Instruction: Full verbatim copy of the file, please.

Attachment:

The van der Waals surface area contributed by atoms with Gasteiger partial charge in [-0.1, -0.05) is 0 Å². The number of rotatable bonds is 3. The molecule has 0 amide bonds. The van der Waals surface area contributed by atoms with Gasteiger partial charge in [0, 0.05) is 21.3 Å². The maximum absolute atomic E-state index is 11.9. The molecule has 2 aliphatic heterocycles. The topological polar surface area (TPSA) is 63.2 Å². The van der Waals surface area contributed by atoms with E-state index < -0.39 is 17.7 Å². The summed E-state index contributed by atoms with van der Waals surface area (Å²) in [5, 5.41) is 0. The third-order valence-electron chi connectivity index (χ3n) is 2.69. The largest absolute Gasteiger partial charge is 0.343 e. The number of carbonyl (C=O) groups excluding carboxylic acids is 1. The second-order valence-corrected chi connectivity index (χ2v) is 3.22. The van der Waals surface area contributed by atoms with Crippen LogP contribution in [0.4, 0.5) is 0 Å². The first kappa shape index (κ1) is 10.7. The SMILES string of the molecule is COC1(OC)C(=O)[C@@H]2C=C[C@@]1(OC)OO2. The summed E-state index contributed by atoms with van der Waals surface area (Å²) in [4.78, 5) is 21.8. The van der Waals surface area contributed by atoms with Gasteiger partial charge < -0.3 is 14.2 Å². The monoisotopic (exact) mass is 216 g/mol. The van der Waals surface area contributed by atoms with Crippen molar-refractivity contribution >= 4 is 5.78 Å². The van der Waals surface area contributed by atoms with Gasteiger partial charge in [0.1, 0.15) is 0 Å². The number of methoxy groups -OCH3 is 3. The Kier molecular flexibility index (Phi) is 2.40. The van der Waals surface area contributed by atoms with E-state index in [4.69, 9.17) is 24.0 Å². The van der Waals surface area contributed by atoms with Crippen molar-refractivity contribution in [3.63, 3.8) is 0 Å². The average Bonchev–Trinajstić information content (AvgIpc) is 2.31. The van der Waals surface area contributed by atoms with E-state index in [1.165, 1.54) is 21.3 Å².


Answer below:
The van der Waals surface area contributed by atoms with Gasteiger partial charge in [-0.1, -0.05) is 0 Å². The number of rotatable bonds is 3. The molecule has 0 amide bonds. The van der Waals surface area contributed by atoms with Gasteiger partial charge in [0, 0.05) is 21.3 Å². The maximum absolute atomic E-state index is 11.9. The molecule has 2 aliphatic heterocycles. The topological polar surface area (TPSA) is 63.2 Å². The van der Waals surface area contributed by atoms with E-state index < -0.39 is 17.7 Å². The summed E-state index contributed by atoms with van der Waals surface area (Å²) in [5, 5.41) is 0. The third-order valence-electron chi connectivity index (χ3n) is 2.69. The largest absolute Gasteiger partial charge is 0.343 e. The number of carbonyl (C=O) groups excluding carboxylic acids is 1. The second-order valence-corrected chi connectivity index (χ2v) is 3.22. The van der Waals surface area contributed by atoms with Crippen LogP contribution in [0.4, 0.5) is 0 Å². The first kappa shape index (κ1) is 10.7. The SMILES string of the molecule is COC1(OC)C(=O)[C@@H]2C=C[C@@]1(OC)OO2. The summed E-state index contributed by atoms with van der Waals surface area (Å²) in [4.78, 5) is 21.8. The van der Waals surface area contributed by atoms with Gasteiger partial charge < -0.3 is 14.2 Å². The monoisotopic (exact) mass is 216 g/mol. The van der Waals surface area contributed by atoms with Crippen molar-refractivity contribution >= 4 is 5.78 Å². The van der Waals surface area contributed by atoms with Gasteiger partial charge in [0.1, 0.15) is 0 Å². The number of methoxy groups -OCH3 is 3. The Kier molecular flexibility index (Phi) is 2.40. The van der Waals surface area contributed by atoms with E-state index in [4.69, 9.17) is 24.0 Å². The van der Waals surface area contributed by atoms with Crippen molar-refractivity contribution in [3.63, 3.8) is 0 Å². The average Bonchev–Trinajstić information content (AvgIpc) is 2.31. The van der Waals surface area contributed by atoms with E-state index in [1.165, 1.54) is 21.3 Å².